Rescuing Your Bird: Don’t Get in the Habit

Photo by Dave Location: Reno, NV Cuddling: Moluccan Cockatoo "Pooh"

When I talk about rescuing in this post I’m not talking about adopting your parrot from a rescue facility...  I’m talking about when your bird flies off, or gets on the edge of the counter when you’re calling it, or gets stuck somewhere and you go “rescue” the bird by making the situation easy for him to get out of.  

Photo by Dave Location: Reno, NV Stepping up: Moluccan Cockatoo "Pooh"

Here’s an example of this using freeflight: you’re recall training your parrot and it flies into a tree. You can either:
  1. Rescue the bird by climbing up there to get it down.
  2. Wait until the bird figures out how to come down to you whether through flight or climbing down.

Now number 1 (rescuing) is a fast approach that has terrible consequences later. Number 2 could take a really long time but in the end, your bird won’t ever expect you to come get it. It will learn it has to figure out a way to get to you.  

Photo by Dave Location: Reno, NV Walking recall: Moluccan Cockatoo "Pooh"

Which one is better in the long run? Not rescuing. Rescuing also results in a bird dependent on you to save him all the time, rather than come to you for safety. They will come to expect you to do everything for them and make everything easy rather then accepting the challenge of how to climb down, how to descend, and how to get around that branch and realize it’s not impossible or all that hard. Things that learning will only help your bird become more confident and desensitized to every day things in life.   If your bird is already used to being rescued you have a big, hard habit to break. And it can take much longer to reverse than it would to avoid in the beginning.   Bad habits are always much easier to avoid than break.  

Photo by Jamieleigh Location: Reno, NV Flight training: Moluccan Cockatoo "Pooh"

Rescuing can also be seen as “giving in” to your bird which only lets your bird train YOU, instead of the other way around. It’s not about control, it’s about learning and allowing your bird to learn. No one will learn anything about confrontation if all you do is fight that person’s battles for them. And we all know you can’t do that for someone forever, and it only hinders that person. Examples of things you should rescuing or giving in to your parrot with:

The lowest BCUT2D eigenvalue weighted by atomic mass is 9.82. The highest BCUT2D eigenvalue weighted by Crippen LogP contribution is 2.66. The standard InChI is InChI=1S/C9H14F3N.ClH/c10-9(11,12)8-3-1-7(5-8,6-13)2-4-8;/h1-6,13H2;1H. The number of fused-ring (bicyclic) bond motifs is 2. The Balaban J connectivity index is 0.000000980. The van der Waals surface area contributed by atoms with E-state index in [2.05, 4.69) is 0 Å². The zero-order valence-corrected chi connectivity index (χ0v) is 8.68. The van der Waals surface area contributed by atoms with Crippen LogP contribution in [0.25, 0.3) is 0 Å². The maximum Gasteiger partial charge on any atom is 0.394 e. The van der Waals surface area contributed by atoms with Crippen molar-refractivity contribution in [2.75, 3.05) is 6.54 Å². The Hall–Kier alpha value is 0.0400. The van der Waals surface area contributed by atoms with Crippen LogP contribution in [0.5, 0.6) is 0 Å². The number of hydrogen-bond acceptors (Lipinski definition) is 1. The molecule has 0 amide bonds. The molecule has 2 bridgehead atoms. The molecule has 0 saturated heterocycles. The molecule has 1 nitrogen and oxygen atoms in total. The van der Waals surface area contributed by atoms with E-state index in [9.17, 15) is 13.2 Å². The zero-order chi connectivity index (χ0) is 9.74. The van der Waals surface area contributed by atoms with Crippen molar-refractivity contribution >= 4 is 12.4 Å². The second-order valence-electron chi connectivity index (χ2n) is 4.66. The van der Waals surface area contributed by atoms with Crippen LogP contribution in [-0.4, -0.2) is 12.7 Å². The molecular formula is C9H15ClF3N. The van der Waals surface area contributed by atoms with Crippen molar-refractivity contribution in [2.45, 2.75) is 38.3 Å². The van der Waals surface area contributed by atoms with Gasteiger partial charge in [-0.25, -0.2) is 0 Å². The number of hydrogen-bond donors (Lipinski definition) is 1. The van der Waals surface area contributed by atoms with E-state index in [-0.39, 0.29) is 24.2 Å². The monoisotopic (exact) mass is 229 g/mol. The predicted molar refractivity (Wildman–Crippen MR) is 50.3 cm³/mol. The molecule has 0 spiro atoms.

1. Anything having to do with flight training. If you call your bird and he doesn’t come, don’t go pick him up. You’re literally telling him that when you call he doesn’t have to come because he can just wait and get picked up instead.
  2. If your parrot is flighted and wants to come to you but you’re around the corner and it can’t figure it out so it screams for you to come get him. You can inch closer to peek around the corner so your bird understands it can get around it, but don’t go pick him up and make it easy otherwise your bird will learn to scream for a free ride every time you leave the room.
  3. Your bird is climbing around its cage and can’t get to a nut somewhere. Don’t just hand him the nut, help him figure out ways to get to it.
  4. Your bird crashes to the ground. We all want to go make sure he’s okay and help him, but it’s important that your bird makes his way back to you even if that means walking to you from a foot away and stepping up. Think about if your bird crashed in a tree; he would wait for you to come get him because that’s what you trained him to do. Always think how your easy situation in your apartment or house could be escalated to put the odds against you and how what you’ve done up until now will affect that. (Obviously if your bird is seriously injured you should seek vet care but I’m not referring to that dangerous of a ‘crash landing’)

Remember, it’s great to mentally stimulate (challenge) your bird. Too much is exhausting, but we all need to be challenged in order to learn and it’s one of the best things you can do for your parrot.

Article by Jamieleigh Womach. She has been working with parrots and toucans since the age of 17. She isn’t homeless but is home less than she prefers to be. She travels the world with her husband, daughter, and a flockful of parrots whom she shares the stage with.

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